search advanced search
UNICEF Innocenti
Office of Research-Innocenti
search menu
Innocenti experts produce high quality research that is frequently published in international peer reviewed journals. The themes of publications featured here reflect the entire spectrum of issues shaping global policies and outcomes for children.


Contextualising the link between adolescents’ use of digital technology and their mental health: a multi‐country study of time spent online and life satisfaction


Evidence on whether the amount of time children spend online affects their mental health is mixed. There may be both benefits and risks. Yet, almost all published research on this topic is from high‐income countries. This paper presents new findings across four countries of varying wealth.

We analyse data gathered through the Global Kids Online project from nationally representative samples of Internet‐using children aged 9 to 17 years in Bulgaria (n  = 1,000), Chile (n  = 1,000), Ghana (n  = 2,060) and the Philippines (n  = 1,873). Data was gathered on Internet usage on week and weekend days. Measures of absolute (comparable across countries) and relative (compared to other children within countries) time use were constructed. Mental health was measured by Cantril’s ladder (life satisfaction). The analysis also considers the relative explanatory power on variations in mental health of children’s relationships with family and friends. Analysis controlled for age, gender and family socioeconomic status.

In Bulgaria and Chile, higher‐frequency Internet use is weakly associated with lower life satisfaction. In Ghana and the Philippines, no such pattern was observed. There was no evidence that the relationship between frequency of Internet use and life satisfaction differed by gender. In all four countries, the quality of children’s close relationships showed a much stronger relationship with their life satisfaction than did time spent on the Internet.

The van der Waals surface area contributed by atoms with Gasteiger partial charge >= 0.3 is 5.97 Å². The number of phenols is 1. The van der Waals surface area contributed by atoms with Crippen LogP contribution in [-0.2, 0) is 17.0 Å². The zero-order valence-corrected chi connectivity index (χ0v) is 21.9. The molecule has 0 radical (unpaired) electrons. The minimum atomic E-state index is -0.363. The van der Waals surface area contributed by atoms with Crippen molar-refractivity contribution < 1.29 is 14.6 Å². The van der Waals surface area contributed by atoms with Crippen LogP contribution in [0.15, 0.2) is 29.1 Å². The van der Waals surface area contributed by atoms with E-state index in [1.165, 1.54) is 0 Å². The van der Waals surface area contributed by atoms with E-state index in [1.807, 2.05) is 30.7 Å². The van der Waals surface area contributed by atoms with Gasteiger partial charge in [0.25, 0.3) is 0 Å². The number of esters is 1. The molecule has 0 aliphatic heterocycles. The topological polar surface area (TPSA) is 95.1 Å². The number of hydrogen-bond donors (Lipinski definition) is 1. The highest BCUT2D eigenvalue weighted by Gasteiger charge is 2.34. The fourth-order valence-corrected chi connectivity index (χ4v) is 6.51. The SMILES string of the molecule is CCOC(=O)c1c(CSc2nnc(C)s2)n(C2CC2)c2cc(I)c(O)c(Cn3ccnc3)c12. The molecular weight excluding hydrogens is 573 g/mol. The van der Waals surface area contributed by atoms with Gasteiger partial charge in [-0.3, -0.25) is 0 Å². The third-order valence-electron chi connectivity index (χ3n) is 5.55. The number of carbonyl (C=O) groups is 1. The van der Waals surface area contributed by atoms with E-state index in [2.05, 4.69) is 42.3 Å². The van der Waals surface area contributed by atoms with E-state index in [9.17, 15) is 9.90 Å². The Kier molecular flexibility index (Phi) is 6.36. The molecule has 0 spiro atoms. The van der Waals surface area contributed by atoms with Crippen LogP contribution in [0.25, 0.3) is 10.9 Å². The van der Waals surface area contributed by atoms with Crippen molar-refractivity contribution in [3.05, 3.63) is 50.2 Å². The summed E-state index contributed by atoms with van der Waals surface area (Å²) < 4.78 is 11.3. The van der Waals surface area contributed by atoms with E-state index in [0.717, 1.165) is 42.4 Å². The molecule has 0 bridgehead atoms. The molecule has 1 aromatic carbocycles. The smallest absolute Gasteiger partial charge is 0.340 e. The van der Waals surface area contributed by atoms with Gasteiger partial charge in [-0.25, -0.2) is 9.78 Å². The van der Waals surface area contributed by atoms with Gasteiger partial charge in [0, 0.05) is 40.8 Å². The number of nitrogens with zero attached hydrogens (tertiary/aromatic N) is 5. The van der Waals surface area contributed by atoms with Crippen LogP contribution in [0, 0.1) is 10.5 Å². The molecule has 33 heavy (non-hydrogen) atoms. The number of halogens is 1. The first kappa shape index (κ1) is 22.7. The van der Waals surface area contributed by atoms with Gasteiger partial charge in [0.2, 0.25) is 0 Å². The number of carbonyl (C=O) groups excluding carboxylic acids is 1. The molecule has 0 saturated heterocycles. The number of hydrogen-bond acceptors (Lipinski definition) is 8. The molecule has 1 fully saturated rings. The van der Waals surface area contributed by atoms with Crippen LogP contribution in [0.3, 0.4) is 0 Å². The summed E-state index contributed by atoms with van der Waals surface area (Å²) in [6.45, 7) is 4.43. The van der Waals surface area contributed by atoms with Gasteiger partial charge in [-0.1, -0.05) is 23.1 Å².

Time spent on the Internet does not appear to be strongly linked to children’s life satisfaction, and results from one country should not be assumed to transfer to another. Improving the quality of children’s close relationships offers a more fruitful area for intervention than restricting their time online. Future research could consider a wider range of countries and links between the nature, rather than quantity, of Internet usage and mental health.



91 items found

Income transfers, early marriage and fertility in Malawi and Zambia

Fidelia Dake, Luisa Natali, G. Angeles, Jacobus de Hoop, Sudhanshu Handa, Amber Peterman
Studies in Family Planning, November 2018


Effects of Public Policy on Child Labor: Current Knowledge, Gaps, and Implications for Program Design

Ana C. Dammert, Jacobus de Hoop, Eric Mvukiyehe, Furio Camillo Rosati
World Development, October 2018, vol. 110, pp. 104-123.


Mythbusting: confronting six common perceptions about cash transfer programs in sub-Saharan Africa

Sudhanshu Handa, Silvio Daidone, Amber Peterman, Benjamin Davis, Audrey Pereira, Tia Palermo, Jennifer Yablonski
World Bank Research Observer , October 2018, vol. 33 (2), pp. 259-298.


A mixed-method review of Intimate partner violence and cash transfers in low- and middle-income countries

A.M. Buller, Amber Peterman, M. Raganathan, A. Bleile, M. Hidrobo, L. Heise
World Bank Research Observer , September 2018, vol. 33 (2), pp. 218-258.


WASH and Nutrition Synergies: The Case of Tunisia

Jose Cuesta, L. Maratou-Kolias
Journal of Development Studies, Published online on 19 September 2018, September 2018


Can unconditional cash transfers raise long-term living standards? Evidence from Zambia

Sudhanshu Handa, Luisa Natali, David Seidenfeld, Gelson Tembo, Benjamin Davis
Journal of Development Economics, July 2018, vol. 133, pp. 42-65.


Children’s Roles in Social Reproduction: reexamining the discourse on care through a child lens

Elena Camilletti, Prerna Banati, Sarah Cook
The Journal of Law, Social Justice and Global Development, June 2018 (21), pp. 33-48.


Examination of performance of the Center for Epidemiologic Studies Depression Scale Short Form 10 among African youth in poor, rural households

Kelly Kilburn, Leah Prencipe, Lisa Hjelm, Amber Peterman, Sudhanshu Handa, Tia Palermo
BMC Psychiatry, June 2018, vol. 18 (201)


91 items found